Wood Seeks Clarity from Congress on Jurisdictional Issues

Federal jurisdiction over the formation of regional transmission organizations (RTOs), transmission rates and electric reliability may appear a little cloudy to some, but not to FERC Commissioner Pat Wood. Wood, who will become chairman of the Commission next month, said during a wide ranging interview with NGI, it's all spelled out quite clearly in Sections 211, 212 and 213 of the Federal Power Act.

"There's enough to get that done in there, [but] clarity would help," he said. "We had absolute clarity in Texas... But let's save three years in court. Let's go to Congress and have them look at it. The Republicans in the House and the Democrats in the Senate are all pointing in the same direction so it looks like there's a critical mass to [complete electric restructuring legislation]."

State regulators throughout the Southeast and Northeast have blasted FERC's July 12 orders to enter into mediations designed to establish regional RTOs. Many said it was an unacceptable break from the voluntary approach of Order 2000 that shows that FERC incorrectly assumes it has jurisdiction in these areas. Some said FERC's decision not to issue a notice of proposed rulemaking and take comments was particularly egregious. Others said it was not in the public interest and would have unexpected consequences, such as forcing "premature" retail deregulation or creating chaos in an otherwise orderly transition to a deregulated retail market.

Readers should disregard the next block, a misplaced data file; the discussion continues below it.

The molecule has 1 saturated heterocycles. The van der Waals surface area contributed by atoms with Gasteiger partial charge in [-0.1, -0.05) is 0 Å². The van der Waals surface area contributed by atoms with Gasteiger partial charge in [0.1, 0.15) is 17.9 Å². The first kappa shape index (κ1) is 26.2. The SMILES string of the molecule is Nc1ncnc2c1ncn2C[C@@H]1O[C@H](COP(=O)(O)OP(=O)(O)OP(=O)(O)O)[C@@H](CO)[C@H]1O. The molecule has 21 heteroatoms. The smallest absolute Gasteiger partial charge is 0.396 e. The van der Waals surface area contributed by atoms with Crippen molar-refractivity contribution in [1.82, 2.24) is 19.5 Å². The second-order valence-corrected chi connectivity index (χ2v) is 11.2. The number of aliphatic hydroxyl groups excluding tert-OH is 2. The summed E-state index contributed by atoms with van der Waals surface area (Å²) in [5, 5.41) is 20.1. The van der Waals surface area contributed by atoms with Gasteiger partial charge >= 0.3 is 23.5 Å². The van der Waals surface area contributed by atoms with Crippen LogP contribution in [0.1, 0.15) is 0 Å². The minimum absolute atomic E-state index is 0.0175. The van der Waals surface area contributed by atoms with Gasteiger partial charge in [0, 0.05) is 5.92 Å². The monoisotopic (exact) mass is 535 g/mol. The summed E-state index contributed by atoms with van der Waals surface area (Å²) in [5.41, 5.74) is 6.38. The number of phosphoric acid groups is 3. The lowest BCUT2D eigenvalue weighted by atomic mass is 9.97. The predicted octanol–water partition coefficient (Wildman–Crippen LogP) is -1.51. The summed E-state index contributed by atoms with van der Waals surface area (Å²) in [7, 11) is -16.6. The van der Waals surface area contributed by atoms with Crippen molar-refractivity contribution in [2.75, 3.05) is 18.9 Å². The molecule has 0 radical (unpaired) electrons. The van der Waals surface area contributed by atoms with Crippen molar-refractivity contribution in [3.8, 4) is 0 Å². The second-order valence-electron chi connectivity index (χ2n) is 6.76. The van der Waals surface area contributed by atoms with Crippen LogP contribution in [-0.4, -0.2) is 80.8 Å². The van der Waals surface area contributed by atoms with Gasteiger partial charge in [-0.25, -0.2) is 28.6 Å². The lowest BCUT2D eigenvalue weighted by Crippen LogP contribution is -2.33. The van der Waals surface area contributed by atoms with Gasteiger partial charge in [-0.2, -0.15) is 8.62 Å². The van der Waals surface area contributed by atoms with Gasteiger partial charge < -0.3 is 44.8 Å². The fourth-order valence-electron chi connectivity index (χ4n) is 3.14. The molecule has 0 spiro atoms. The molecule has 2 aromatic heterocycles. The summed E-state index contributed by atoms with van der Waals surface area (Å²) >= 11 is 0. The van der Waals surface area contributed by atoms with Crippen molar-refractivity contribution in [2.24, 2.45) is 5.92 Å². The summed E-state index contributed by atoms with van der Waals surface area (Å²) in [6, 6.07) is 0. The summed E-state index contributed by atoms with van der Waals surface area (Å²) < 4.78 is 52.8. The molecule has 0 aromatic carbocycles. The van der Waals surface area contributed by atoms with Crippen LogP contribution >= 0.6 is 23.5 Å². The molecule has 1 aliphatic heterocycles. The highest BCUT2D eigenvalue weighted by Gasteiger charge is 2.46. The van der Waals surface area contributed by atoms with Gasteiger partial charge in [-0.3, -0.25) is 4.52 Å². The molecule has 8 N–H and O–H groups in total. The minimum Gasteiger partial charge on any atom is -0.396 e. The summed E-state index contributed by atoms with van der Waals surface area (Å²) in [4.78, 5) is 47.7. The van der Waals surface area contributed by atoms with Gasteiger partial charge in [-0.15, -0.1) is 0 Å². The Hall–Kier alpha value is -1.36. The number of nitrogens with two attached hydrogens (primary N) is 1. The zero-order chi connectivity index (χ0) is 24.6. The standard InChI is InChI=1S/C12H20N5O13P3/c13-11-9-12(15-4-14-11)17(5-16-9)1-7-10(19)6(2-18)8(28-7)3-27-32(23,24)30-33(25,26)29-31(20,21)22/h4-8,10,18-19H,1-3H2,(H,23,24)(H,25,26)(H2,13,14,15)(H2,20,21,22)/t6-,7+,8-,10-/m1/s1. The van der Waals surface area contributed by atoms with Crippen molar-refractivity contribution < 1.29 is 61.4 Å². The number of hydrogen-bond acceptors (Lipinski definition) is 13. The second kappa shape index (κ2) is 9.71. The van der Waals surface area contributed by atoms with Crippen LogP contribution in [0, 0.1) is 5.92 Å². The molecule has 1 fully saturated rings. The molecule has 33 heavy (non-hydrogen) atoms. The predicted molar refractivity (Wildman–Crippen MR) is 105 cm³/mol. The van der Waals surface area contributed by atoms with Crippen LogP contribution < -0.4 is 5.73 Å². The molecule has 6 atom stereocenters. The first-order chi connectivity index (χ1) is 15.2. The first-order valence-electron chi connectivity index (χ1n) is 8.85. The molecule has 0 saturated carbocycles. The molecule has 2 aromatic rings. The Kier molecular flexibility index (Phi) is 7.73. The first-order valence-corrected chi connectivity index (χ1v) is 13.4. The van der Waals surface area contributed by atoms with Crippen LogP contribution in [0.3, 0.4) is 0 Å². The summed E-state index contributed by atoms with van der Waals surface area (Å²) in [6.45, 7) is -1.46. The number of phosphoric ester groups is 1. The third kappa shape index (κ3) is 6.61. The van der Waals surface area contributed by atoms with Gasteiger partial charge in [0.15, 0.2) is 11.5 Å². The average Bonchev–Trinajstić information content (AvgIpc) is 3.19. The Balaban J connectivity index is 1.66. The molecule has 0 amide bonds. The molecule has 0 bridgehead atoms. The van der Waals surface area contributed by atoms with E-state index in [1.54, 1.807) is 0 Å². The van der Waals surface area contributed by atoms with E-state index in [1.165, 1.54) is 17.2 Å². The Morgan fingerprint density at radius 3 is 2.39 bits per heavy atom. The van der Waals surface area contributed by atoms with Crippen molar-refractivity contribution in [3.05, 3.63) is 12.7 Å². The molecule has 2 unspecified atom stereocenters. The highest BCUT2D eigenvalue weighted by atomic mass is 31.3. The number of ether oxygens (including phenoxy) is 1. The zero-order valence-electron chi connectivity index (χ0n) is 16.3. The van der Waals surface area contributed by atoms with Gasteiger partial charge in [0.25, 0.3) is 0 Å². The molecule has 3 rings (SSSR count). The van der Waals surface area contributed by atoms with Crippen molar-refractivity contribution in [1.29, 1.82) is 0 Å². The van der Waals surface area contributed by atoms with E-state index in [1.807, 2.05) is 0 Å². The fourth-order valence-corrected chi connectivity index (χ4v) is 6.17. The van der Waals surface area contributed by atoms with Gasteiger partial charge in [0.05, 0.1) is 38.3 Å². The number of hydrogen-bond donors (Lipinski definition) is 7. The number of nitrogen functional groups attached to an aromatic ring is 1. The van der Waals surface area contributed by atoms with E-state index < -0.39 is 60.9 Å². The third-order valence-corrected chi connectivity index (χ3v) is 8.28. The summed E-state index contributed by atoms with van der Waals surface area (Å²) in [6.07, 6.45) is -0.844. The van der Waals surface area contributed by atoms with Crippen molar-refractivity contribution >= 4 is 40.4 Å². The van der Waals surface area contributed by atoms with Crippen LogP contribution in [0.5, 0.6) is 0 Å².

Regarding the caustic responses from state regulators and utilities to the mediation orders, Wood said he would prefer to wait until all the comments are in before drawing any conclusions. "Let's see if they are opposing it or not. I have about four more weeks until I hear. In the settlement mediation procedure everybody postures until the final gavel drops. This is exactly how it's being played out.

"I think the agency already has lots of authority to get it done. Clearly construction of a wholesale market is what Congress told us to do nine years ago... We have to show them we are going to do what they told us to do, which is get this wholesale market structure set so that customers can start getting benefits from generation competing with generation. It may not be posturing [on the part of the state regulatory commissions], but I will find out."